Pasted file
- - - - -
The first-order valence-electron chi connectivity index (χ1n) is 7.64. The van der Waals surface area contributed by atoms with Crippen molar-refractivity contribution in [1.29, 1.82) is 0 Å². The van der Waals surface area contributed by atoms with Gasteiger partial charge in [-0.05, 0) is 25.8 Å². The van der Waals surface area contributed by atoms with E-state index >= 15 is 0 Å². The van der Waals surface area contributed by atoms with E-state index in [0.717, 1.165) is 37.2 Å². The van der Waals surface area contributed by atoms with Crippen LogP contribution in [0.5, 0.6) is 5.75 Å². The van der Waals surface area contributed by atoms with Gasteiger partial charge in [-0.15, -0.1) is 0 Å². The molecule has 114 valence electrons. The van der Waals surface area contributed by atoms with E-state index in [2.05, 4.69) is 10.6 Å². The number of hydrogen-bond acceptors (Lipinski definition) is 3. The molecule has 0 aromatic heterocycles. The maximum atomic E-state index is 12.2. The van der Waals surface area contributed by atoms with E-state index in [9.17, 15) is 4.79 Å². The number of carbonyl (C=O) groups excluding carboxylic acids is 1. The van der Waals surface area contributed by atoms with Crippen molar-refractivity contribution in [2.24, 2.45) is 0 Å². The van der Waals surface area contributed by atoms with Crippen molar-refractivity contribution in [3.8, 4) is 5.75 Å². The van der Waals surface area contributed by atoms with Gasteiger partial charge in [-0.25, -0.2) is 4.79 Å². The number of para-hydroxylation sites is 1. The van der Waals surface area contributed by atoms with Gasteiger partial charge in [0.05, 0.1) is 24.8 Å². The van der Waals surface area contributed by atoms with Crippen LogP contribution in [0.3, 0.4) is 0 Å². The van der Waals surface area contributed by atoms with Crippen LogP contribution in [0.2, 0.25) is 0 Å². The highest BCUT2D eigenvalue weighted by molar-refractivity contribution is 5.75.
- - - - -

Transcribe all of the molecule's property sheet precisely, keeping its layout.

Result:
The first-order valence-electron chi connectivity index (χ1n) is 7.64. The van der Waals surface area contributed by atoms with Crippen molar-refractivity contribution in [1.29, 1.82) is 0 Å². The van der Waals surface area contributed by atoms with Gasteiger partial charge in [-0.05, 0) is 25.8 Å². The van der Waals surface area contributed by atoms with E-state index >= 15 is 0 Å². The van der Waals surface area contributed by atoms with E-state index in [0.717, 1.165) is 37.2 Å². The van der Waals surface area contributed by atoms with Crippen LogP contribution in [0.5, 0.6) is 5.75 Å². The van der Waals surface area contributed by atoms with Gasteiger partial charge in [-0.15, -0.1) is 0 Å². The molecule has 114 valence electrons. The van der Waals surface area contributed by atoms with E-state index in [2.05, 4.69) is 10.6 Å². The number of hydrogen-bond acceptors (Lipinski definition) is 3. The molecule has 0 aromatic heterocycles. The maximum atomic E-state index is 12.2. The van der Waals surface area contributed by atoms with E-state index in [9.17, 15) is 4.79 Å². The number of carbonyl (C=O) groups excluding carboxylic acids is 1. The van der Waals surface area contributed by atoms with Crippen molar-refractivity contribution in [2.24, 2.45) is 0 Å². The van der Waals surface area contributed by atoms with Crippen molar-refractivity contribution in [3.8, 4) is 5.75 Å². The van der Waals surface area contributed by atoms with Gasteiger partial charge in [-0.25, -0.2) is 4.79 Å². The number of para-hydroxylation sites is 1. The van der Waals surface area contributed by atoms with Gasteiger partial charge in [0.05, 0.1) is 24.8 Å². The van der Waals surface area contributed by atoms with Crippen LogP contribution in [0.3, 0.4) is 0 Å². The van der Waals surface area contributed by atoms with Crippen LogP contribution in [0.2, 0.25) is 0 Å². The highest BCUT2D eigenvalue weighted by molar-refractivity contribution is 5.75.